Skip to main content

Thank you for visiting You are using a browser version with limited support for CSS. To obtain the best experience, we recommend you use a more up to date browser (or turn off compatibility mode in Internet Explorer). In the meantime, to ensure continued support, we are displaying the site without styles and JavaScript.

Rapid laccolith intrusion driven by explosive volcanic eruption


Magmatic intrusions and volcanic eruptions are intimately related phenomena. Shallow magma intrusion builds subsurface reservoirs that are drained by volcanic eruptions. Thus, the long-held view is that intrusions must precede and feed eruptions. Here we show that explosive eruptions can also cause magma intrusion. We provide an account of a rapidly emplaced laccolith during the 2011 rhyolite eruption of Cordón Caulle, Chile. Remote sensing indicates that an intrusion began after eruption onset and caused severe (>200 m) uplift over 1 month. Digital terrain models resolve a laccolith-shaped body 0.8 km3. Deformation and conduit flow models indicate laccolith depths of only 20–200 m and overpressures (1–10 MPa) that likely stemmed from conduit blockage. Our results show that explosive eruptions may rapidly force significant quantities of magma in the crust to build laccoliths. These iconic intrusions can thus be interpreted as eruptive features that pose unique and previously unrecognized volcanic hazards.


Magmatic intrusions are prerequisites to volcanism1. Intrusions assemble into magma reservoirs2, which underpin the fixity and growth of volcanic edifices. If and when magma reaches a volcanic vent it may erupt explosively, effusively or in a combination of both styles3. Once an eruption is underway, feedback between magma supply and eruptive flux can impose important top-down control on the migration and evolution of magma bodies, including decompression-triggered magma ascent between subsurface reservoirs4, or shallow nesting of magma in volcanic edifices resulting in cyclical deformation5,6.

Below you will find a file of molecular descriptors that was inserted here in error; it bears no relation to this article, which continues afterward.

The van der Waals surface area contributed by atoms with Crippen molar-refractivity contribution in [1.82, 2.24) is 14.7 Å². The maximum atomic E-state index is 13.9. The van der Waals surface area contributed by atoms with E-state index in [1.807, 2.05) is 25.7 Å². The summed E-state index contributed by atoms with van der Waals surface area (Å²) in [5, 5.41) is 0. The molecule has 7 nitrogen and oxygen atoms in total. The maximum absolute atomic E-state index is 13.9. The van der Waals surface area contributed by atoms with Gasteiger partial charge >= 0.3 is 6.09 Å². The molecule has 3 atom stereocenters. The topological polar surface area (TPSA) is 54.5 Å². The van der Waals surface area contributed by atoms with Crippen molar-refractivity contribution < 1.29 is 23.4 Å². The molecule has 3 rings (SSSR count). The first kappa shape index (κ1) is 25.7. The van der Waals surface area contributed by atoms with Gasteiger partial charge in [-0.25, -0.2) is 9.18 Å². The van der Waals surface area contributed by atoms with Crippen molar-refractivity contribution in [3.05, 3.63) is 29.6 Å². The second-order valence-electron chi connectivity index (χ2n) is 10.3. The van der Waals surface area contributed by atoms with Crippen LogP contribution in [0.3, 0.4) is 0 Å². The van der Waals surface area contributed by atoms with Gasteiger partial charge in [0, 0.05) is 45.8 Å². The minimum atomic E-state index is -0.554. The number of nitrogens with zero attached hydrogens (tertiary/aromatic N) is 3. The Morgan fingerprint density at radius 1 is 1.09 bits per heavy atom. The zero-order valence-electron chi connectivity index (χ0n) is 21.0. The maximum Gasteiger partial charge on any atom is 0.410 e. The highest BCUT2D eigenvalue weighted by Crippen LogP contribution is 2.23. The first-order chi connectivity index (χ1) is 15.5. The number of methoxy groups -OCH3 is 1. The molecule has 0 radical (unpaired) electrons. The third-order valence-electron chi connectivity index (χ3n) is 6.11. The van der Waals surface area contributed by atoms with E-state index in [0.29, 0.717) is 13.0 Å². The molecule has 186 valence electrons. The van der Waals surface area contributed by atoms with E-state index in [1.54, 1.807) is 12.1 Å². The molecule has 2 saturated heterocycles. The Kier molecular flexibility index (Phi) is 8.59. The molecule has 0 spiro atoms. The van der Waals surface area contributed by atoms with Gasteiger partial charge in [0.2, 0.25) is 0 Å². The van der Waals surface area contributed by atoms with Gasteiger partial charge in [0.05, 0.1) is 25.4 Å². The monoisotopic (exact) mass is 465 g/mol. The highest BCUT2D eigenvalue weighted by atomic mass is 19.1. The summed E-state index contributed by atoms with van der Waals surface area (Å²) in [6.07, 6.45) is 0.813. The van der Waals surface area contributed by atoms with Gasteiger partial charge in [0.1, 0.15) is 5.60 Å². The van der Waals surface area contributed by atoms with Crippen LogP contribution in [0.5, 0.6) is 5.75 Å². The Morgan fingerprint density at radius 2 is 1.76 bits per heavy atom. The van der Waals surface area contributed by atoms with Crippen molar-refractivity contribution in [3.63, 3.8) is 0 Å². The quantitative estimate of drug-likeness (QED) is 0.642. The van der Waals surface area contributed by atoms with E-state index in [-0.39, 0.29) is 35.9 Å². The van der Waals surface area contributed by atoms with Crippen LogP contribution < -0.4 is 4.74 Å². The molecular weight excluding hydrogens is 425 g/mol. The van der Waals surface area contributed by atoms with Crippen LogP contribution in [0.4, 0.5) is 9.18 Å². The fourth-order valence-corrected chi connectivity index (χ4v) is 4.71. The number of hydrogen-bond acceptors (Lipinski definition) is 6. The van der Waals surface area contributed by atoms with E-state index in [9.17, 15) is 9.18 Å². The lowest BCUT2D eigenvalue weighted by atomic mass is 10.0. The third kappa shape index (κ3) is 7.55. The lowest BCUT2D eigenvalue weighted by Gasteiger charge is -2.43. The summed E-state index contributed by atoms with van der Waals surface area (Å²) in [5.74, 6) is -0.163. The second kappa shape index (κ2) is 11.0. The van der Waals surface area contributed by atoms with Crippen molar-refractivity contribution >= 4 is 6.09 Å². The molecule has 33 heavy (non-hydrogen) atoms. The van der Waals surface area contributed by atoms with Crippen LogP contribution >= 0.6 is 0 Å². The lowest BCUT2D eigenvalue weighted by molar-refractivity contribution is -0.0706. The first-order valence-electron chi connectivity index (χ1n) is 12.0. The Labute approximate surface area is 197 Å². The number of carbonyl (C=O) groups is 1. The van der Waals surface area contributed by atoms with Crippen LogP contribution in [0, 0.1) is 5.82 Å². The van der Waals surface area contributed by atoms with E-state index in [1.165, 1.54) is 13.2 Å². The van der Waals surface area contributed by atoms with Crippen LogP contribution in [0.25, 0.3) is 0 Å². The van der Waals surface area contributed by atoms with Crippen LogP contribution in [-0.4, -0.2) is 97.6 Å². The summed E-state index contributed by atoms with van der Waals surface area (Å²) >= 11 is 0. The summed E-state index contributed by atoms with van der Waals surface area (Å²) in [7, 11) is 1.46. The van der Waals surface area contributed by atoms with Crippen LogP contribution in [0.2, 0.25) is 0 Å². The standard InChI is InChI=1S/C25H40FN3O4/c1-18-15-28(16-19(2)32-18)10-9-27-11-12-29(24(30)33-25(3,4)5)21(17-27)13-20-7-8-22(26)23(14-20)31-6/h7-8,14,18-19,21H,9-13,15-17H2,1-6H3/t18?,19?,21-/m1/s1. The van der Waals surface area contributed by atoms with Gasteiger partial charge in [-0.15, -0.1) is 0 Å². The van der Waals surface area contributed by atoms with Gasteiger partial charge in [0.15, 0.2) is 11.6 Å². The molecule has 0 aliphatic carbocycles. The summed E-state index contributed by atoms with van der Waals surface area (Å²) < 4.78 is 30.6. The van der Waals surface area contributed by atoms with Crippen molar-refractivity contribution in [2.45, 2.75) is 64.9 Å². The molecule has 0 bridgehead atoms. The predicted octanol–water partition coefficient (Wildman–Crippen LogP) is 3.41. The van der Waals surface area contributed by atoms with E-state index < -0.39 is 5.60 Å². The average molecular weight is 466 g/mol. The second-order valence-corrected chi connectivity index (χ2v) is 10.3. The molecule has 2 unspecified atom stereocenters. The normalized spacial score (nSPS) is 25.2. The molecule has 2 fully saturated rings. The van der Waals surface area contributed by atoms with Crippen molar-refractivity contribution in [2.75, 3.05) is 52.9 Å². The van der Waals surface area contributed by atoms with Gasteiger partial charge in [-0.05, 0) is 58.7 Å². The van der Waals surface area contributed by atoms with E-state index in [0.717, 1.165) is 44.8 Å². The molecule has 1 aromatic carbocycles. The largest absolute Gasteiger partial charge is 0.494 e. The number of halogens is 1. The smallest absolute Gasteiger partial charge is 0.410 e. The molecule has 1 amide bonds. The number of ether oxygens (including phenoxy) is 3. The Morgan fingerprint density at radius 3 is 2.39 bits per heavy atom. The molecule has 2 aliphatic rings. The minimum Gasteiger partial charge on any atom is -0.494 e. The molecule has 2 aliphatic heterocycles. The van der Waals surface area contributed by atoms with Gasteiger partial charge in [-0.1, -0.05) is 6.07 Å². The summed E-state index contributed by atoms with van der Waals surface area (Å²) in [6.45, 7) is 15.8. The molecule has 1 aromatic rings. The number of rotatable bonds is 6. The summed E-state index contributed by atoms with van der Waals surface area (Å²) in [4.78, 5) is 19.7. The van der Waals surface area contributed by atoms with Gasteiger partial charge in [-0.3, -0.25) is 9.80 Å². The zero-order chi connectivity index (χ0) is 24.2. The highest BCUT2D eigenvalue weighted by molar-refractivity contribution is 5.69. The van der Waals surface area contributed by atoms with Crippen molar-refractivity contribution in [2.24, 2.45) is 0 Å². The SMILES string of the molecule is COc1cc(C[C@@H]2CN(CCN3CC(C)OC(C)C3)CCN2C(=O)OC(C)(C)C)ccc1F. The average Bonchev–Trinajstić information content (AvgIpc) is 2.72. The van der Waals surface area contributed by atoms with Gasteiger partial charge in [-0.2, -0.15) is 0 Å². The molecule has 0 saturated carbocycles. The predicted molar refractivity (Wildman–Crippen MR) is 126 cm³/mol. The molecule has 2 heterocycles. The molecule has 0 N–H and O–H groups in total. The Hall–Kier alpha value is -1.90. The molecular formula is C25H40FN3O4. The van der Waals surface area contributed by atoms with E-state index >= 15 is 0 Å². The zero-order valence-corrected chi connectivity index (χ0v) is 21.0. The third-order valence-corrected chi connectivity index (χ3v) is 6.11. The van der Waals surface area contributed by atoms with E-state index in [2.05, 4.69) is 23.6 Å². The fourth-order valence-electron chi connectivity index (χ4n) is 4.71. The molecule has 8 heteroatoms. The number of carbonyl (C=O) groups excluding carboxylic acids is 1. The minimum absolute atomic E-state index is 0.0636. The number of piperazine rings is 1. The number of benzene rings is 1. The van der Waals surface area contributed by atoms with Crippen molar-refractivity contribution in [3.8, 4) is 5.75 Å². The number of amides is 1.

Understanding volcanic hazards requires deciphering the ties that bind eruptions to their underlying intrusions. Volcano deformation is one of the few surface manifestations of that interaction7,8,9, and can indicate how magma supply dictates and responds to the eruption itself5. Inflation and deflation cycles of silicic volcanoes10 reflect the mechanical work done as magma rises into the edifice but becomes obstructed by highly viscous or solidified magma overhead. Under these circumstances, pressures in the shallow conduit may exceed magma chamber overpressure10, and drive renewed lava extrusion or explosive evacuation of the conduit. Magmatic injections to an erupting volcano are, in essence, short-lived intrusions whose transient overpressure stems from the competition between magma supply and conduit processes3,11 that produce rheologically strong, low-permeability magma that restricts the outflow of lava.

Here we show that the ‘call and response’ of magma supply and the eruption can result in growth of laccoliths—shallow, flat-bottomed and concordant magma bodies whose forceful intrusion deforms overlying beds12. We use a combination of remote sensing observations, digital terrain models (DTM) and geophysical modelling to constrain key aspects of laccolith emplacement during the 2011 explosive eruption of Cordón Caulle, Chile, the Earth’s most recently active rhyolite volcano. Our results indicate that a shallow yet voluminous magmatic intrusion occurred during the early stages of explosive activity, when shallow conduit processes restricted magma output and drove elevated conduit overpressure.


The 2011 eruption of Cordón Caulle in Chile